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December 13, 2020, GMT+0000, 10:03 am
News Politics

Odds On Boris Johnson Drifts In Tory Leader Race

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The current favourite to be the next leader of the Conservative Party, Boris Johnson, has faced a difficult weekend, with criticism over his private life, and attacks by his rival Jeremy Hunt. 

His rough 48 hours has been reflected in the betting markets, with odds on a Johnson win drifting significantly since Friday when he topped the final leadership ballot with 160 votes compared to the total of 77 MPs who put their support behind Hunt. Going into the weekend, Johnson was as short as 1/10 with some bookmakers, but by Monday morning, his odds had drifted alarmingly, to 1/4 in some places, while Hunts odds have continued to shorten. The current Foreign Secretary can be backed at 7/2 to beat his predecessor at the Foreign Office, and while Hunt remains the clear outsider, his team have clearly been emboldened by the weekend’s events.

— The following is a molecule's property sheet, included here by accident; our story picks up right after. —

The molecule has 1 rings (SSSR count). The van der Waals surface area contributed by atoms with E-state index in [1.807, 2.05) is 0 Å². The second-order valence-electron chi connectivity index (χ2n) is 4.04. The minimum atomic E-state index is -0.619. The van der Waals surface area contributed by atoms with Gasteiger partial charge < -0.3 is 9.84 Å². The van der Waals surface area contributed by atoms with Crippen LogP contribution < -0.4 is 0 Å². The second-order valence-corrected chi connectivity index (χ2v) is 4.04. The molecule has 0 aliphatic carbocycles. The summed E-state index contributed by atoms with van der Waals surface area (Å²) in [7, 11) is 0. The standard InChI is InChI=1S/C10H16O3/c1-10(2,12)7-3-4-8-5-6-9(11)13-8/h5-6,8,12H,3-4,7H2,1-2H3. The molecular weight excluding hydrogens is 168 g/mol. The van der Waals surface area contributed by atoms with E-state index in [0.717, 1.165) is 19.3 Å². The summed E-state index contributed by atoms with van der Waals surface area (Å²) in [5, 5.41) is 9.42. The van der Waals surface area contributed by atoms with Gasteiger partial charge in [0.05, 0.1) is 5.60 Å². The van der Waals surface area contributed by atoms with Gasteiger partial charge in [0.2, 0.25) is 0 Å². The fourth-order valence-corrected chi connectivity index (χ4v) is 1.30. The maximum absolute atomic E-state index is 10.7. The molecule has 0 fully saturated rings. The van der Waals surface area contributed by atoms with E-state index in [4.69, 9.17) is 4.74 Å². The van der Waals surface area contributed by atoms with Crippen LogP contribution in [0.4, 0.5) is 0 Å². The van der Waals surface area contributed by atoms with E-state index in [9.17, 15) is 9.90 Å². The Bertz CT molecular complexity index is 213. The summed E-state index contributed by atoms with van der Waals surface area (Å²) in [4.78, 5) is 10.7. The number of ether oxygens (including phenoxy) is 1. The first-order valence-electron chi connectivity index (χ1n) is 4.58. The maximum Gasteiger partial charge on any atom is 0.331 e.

Having initially appeared to favour a low-key approach to a campaign in which Johnson was expected to earn the overwhelming endorsement of Tory members, Hunt has gone on the attack over the weekend, calling Johnson a ‘coward’ for refusing to answer questions about his private life, and for failing so far to commit to taking part in a Sky TV debate scheduled for Tuesday. 

On Saturday it was widely reported that Johnson had been involved in a domestic disturbance at his London flat, which led to police being called and a recording of an argument between Johnson and his girlfriend being given to the national media. Johnson’s supporters in the press and the Conservative establishment have rallied around him, variously attacking the neighbours who reported the incident and the newspapers that reported it, but their vigorous defence of Johnson and his refusal to answer questions about it at a hustings in Birmingham on Sunday appear to have been unsuccessful, at least, according to the current betting markets. 

Johnson was also criticised for his remarks about Brexit at the Birmingham event, in which he appeared to suggest that the UK could go for No Deal Brexit, then negotiate a free-trade deal with the EU during the transition period. As several commentators pointed out, there would be no transition period in the event of No Deal. Johnson and his team will be hoping that this weekend’s misadventures are not a sign of things to come. 

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